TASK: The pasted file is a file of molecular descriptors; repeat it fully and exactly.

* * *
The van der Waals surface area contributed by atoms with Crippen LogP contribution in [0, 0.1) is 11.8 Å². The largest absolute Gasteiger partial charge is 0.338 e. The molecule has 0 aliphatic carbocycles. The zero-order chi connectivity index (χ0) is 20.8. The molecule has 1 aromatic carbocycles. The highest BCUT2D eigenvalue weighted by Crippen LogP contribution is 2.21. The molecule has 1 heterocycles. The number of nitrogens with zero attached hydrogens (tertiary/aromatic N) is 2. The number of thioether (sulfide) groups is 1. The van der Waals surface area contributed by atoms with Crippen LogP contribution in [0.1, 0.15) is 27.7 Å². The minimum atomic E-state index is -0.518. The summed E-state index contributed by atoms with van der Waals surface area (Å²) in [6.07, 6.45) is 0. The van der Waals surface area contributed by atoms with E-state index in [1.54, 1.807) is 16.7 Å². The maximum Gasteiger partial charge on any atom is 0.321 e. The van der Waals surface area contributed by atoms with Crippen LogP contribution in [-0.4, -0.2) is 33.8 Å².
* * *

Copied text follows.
The van der Waals surface area contributed by atoms with Crippen LogP contribution in [0, 0.1) is 11.8 Å². The largest absolute Gasteiger partial charge is 0.338 e. The molecule has 0 aliphatic carbocycles. The zero-order chi connectivity index (χ0) is 20.8. The molecule has 1 aromatic carbocycles. The highest BCUT2D eigenvalue weighted by Crippen LogP contribution is 2.21. The molecule has 1 heterocycles. The number of nitrogens with zero attached hydrogens (tertiary/aromatic N) is 2. The number of thioether (sulfide) groups is 1. The van der Waals surface area contributed by atoms with Crippen LogP contribution in [0.1, 0.15) is 27.7 Å². The minimum atomic E-state index is -0.518. The summed E-state index contributed by atoms with van der Waals surface area (Å²) in [6.07, 6.45) is 0. The van der Waals surface area contributed by atoms with E-state index in [1.54, 1.807) is 16.7 Å². The maximum Gasteiger partial charge on any atom is 0.321 e. The van der Waals surface area contributed by atoms with Crippen LogP contribution in [-0.4, -0.2) is 33.8 Å².